The case of the disappearing dismissal

When conducting an appeal against dismissal, an employer may conclude that the original dismissal procedure was flawed and may seek to put it right at the appeal stage, so as to avoid an unfair dismissal claim.  The Court of Appeal in Patel v Folkestone Nursing Home Ltd has confirmed that this will usually be possible.

Patel was employed as a healthcare assistant in a nursing home. In April, he was dismissed without notice for gross misconduct, following a disciplinary finding that he had slept on duty and falsified residents’ records. Mr Patel was informed that he would be reported to the care homes regulator because he had put residents at risk.

Mr Patel made an internal appeal against the dismissal. In June, his employer wrote to him stating that his appeal had been successful and he would be contacted to arrange a date to return to work. It acknowledged that Mr Patel had only slept during his rest breaks and had therefore not breached any rules. However, it did not refer to the alleged falsification of records or the referral to the regulator. When he did not receive a response to his request for clarification, Mr Patel chose not to return to work and brought a claim for unfair dismissal.

The Court of Appeal upheld the previous decision of the Employment Appeal Tribunal (EAT), which held that the successful appeal effectively revived the employment contract.  It held that it is “clearly implicit” in an employment contract that “if an appeal is lodged, is pursued to conclusion and is successful, the effect is that both employer and employee are bound to treat the employment relationship as having remained in existence throughout”. By appealing against the dismissal the employee is accepting that, if they are successful, their dismissal will ‘disappear’ and they will no longer be able to pursue an unfair dismissal claim.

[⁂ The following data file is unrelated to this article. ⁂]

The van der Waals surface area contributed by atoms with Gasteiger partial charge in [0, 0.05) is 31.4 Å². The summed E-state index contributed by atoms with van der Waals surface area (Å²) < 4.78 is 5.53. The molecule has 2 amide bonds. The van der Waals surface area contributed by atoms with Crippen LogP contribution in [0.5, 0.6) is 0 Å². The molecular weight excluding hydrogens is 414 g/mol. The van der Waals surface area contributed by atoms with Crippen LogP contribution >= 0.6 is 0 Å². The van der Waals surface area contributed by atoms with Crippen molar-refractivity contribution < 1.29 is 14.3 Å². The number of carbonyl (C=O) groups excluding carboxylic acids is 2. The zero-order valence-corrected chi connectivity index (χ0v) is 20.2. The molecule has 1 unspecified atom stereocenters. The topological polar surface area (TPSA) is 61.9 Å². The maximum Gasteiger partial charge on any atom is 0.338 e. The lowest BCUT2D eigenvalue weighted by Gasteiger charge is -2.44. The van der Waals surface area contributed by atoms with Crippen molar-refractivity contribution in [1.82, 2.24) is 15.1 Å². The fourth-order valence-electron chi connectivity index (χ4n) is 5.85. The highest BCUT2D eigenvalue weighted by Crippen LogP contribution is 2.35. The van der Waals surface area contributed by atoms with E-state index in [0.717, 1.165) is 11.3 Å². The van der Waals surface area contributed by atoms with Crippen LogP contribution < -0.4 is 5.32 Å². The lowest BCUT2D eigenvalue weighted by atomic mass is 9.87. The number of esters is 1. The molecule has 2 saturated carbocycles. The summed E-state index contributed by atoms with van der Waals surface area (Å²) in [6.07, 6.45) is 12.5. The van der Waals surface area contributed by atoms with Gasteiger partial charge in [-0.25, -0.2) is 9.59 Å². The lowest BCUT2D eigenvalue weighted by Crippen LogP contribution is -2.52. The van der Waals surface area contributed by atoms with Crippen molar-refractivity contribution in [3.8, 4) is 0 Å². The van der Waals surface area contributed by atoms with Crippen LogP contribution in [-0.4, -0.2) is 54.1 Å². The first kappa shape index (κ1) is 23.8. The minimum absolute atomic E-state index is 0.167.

This case is a comforting reminder that a successful internal appeal against dismissal can make the original dismissal ‘disappear’ and, therefore, rectify an unfair dismissal. If the original decision to dismiss is flawed, a proper appeal can put things right and mean that the employee does not have a right to claim unfair dismissal.  In such instances, the contract will be revived and an employee cannot choose to remain dismissed unless there has been a fundamental breach of contract that might justify a ‘new’ claim for constructive dismissal.

In this case, however, the Court of Appeal did find that the appeal decision letter issued to Mr Patel in June was in “curious and unsatisfactory terms”, failing to make any findings in relation to the charge of falsifying records (which was arguably the more serious of the allegations against him) or to explain the situation regarding the regulatory referral. It was “strongly arguable” that these failures amounted to a breach of the employer’s implied duty to maintain trust and confidence.  The Judgment, therefore, also emphasises the importance of making sure that all relevant issues are covered in an appeal decision and that the individual receives a prompt response. The employer must explain as fully as possible the findings in relation to each charge and the status of any punitive measures that were imposed at dismissal stage.

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